Friday, April 22, 2016

Friday Science: Particles Separated at Birth

Another chapter down in Brian Greene's, The Fabric of the Cosmos.

My first two summaries were:

a. Overview
b. Spinning Space Buckets
c. Relativity and the Absolute

1. This chapter seemed a lot longer than it needed to be to me. Hopefully I can give the gist fairly quickly. When you run a water wave through two openings, you will get an "interference pattern" on the other side of the openings. The same happens with light. When you shine laser light through two slits, you get the same interference pattern.

What is very, very strange is that if you take an electron beam and shoot electrons one by one, slowly at those same two slits. If you shoot them, each one separately so they do not interact with each other, over time the very same interference pattern will emerge. So electrons, photons, all matter may be made up of particles, but those particles behave like waves.

The kind of wave it is, Greene helpfully points out, is a probabilistic wave. That is to say, it is because particles have a greater or lesser probability of being at a particular place when interacted with, over time their interaction with the slits plays out as a distribution of lines that fits those probabilities.

2. Werner Heisenberg showed in the late 20s that you cannot measure both the position and velocity of a particle accurately at the same time. If you measure the position with precision you can't measure the velocity and vice versa. This also applies to a number of other atomic features, such as spin.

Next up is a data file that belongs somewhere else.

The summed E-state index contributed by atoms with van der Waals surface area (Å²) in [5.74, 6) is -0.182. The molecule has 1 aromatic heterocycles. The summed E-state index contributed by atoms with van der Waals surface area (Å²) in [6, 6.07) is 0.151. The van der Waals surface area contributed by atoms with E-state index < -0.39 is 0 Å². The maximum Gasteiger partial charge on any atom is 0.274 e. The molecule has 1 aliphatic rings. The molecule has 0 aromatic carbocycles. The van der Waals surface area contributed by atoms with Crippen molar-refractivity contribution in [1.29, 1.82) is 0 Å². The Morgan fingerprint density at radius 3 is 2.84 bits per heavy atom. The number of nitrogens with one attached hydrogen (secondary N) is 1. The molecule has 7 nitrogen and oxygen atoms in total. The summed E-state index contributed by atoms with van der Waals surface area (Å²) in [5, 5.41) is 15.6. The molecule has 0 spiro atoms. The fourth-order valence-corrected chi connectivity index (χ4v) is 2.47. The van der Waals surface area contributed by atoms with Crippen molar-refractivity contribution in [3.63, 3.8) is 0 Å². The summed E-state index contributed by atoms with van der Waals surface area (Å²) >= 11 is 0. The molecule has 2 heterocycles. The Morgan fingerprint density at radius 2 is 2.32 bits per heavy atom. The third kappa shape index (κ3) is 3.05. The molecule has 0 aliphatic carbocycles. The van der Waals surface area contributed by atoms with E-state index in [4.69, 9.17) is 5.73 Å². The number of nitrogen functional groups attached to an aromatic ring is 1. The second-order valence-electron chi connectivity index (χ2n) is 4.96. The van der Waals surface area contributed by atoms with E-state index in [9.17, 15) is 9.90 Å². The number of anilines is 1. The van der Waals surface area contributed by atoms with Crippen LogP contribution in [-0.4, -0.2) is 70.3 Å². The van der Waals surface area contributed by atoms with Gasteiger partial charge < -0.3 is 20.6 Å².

Einstein engaged in a longstanding debate with the quantum mafia led by Bohr. Einstein couldn't bring himself to believe what has more or less turned out to be true. Particles don't actually have a definite position or velocity until you measure them. The nature of the quantum world is probabilistic. There is a greater or lesser probability that an electron is somewhere. It's not that it is somewhere and we just don't know exactly where. It's that it isn't exactly somewhere.

3. Einstein and a couple colleagues unintentionally advanced this discussion with a thought experiment that was later carried out. He suggested that if two twin particles parted with a correlated identity, as is often the case, then by measuring the position or the velocity of the one you could indirectly infer the position or velocity of the other.

This seems like common sense. What you do to the one doesn't affect what you do to the other, so you can measure the one and not disturb the other. David Bohm extended the Einstein thought experiment to the spin of a particle. In theory, if you measure the spin of a pair of correlated particles, you should be implicitly identifying the spin of the other. [1] In other words, the other one would have a definite position and velocity even without measuring it, contrary to what the Copenhagen mafia insisted.